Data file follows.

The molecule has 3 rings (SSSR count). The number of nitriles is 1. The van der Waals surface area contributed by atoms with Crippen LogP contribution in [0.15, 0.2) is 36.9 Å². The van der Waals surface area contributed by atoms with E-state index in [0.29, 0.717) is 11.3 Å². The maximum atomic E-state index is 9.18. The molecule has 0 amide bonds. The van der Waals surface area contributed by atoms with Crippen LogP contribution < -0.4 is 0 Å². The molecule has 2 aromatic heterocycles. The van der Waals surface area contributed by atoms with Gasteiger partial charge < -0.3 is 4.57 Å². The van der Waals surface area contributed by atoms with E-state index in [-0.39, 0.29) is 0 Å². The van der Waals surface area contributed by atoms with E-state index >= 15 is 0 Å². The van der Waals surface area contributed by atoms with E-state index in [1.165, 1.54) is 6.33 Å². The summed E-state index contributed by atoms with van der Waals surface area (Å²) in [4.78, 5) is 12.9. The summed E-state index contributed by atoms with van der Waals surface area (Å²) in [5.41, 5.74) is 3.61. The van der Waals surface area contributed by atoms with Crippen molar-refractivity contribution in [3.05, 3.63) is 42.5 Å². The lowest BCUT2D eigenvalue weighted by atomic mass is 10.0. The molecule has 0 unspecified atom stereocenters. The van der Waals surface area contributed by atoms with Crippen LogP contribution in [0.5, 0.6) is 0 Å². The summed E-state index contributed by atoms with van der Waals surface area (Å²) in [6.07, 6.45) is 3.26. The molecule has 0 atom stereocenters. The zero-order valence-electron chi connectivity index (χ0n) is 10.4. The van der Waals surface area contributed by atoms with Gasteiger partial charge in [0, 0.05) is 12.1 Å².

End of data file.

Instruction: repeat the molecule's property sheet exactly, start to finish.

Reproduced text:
The molecule has 3 rings (SSSR count). The number of nitriles is 1. The van der Waals surface area contributed by atoms with Crippen LogP contribution in [0.15, 0.2) is 36.9 Å². The van der Waals surface area contributed by atoms with E-state index in [0.29, 0.717) is 11.3 Å². The maximum atomic E-state index is 9.18. The molecule has 0 amide bonds. The van der Waals surface area contributed by atoms with Crippen LogP contribution < -0.4 is 0 Å². The molecule has 2 aromatic heterocycles. The van der Waals surface area contributed by atoms with Gasteiger partial charge < -0.3 is 4.57 Å². The van der Waals surface area contributed by atoms with E-state index in [-0.39, 0.29) is 0 Å². The van der Waals surface area contributed by atoms with E-state index >= 15 is 0 Å². The van der Waals surface area contributed by atoms with E-state index in [1.165, 1.54) is 6.33 Å². The summed E-state index contributed by atoms with van der Waals surface area (Å²) in [4.78, 5) is 12.9. The summed E-state index contributed by atoms with van der Waals surface area (Å²) in [5.41, 5.74) is 3.61. The van der Waals surface area contributed by atoms with Crippen molar-refractivity contribution in [3.05, 3.63) is 42.5 Å². The lowest BCUT2D eigenvalue weighted by atomic mass is 10.0. The molecule has 0 unspecified atom stereocenters. The van der Waals surface area contributed by atoms with Crippen LogP contribution in [0.5, 0.6) is 0 Å². The summed E-state index contributed by atoms with van der Waals surface area (Å²) in [6.07, 6.45) is 3.26. The molecule has 0 atom stereocenters. The zero-order valence-electron chi connectivity index (χ0n) is 10.4. The van der Waals surface area contributed by atoms with Gasteiger partial charge in [0, 0.05) is 12.1 Å².